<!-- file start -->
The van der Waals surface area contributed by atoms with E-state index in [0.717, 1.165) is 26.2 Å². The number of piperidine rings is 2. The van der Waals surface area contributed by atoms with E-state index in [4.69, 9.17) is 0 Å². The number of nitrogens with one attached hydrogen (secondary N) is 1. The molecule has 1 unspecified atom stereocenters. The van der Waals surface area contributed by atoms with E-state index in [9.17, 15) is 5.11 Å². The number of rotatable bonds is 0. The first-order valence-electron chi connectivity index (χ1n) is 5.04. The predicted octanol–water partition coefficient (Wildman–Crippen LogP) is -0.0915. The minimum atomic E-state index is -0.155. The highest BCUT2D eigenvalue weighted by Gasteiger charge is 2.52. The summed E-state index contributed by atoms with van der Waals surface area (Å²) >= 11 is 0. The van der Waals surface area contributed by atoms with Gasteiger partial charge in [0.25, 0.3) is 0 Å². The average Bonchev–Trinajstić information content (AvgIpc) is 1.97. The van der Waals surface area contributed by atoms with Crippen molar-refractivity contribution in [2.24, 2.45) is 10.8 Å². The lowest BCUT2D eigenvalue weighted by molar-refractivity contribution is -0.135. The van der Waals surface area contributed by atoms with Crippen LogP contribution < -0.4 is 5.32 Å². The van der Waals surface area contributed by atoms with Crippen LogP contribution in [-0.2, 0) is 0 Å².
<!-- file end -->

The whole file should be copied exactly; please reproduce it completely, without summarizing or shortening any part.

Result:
The van der Waals surface area contributed by atoms with E-state index in [0.717, 1.165) is 26.2 Å². The number of piperidine rings is 2. The van der Waals surface area contributed by atoms with E-state index in [4.69, 9.17) is 0 Å². The number of nitrogens with one attached hydrogen (secondary N) is 1. The molecule has 1 unspecified atom stereocenters. The van der Waals surface area contributed by atoms with E-state index in [9.17, 15) is 5.11 Å². The number of rotatable bonds is 0. The first-order valence-electron chi connectivity index (χ1n) is 5.04. The predicted octanol–water partition coefficient (Wildman–Crippen LogP) is -0.0915. The minimum atomic E-state index is -0.155. The highest BCUT2D eigenvalue weighted by Gasteiger charge is 2.52. The summed E-state index contributed by atoms with van der Waals surface area (Å²) >= 11 is 0. The van der Waals surface area contributed by atoms with Gasteiger partial charge in [0.25, 0.3) is 0 Å². The average Bonchev–Trinajstić information content (AvgIpc) is 1.97. The van der Waals surface area contributed by atoms with Crippen molar-refractivity contribution in [2.24, 2.45) is 10.8 Å². The lowest BCUT2D eigenvalue weighted by molar-refractivity contribution is -0.135. The van der Waals surface area contributed by atoms with Crippen LogP contribution < -0.4 is 5.32 Å². The van der Waals surface area contributed by atoms with Crippen LogP contribution in [-0.2, 0) is 0 Å².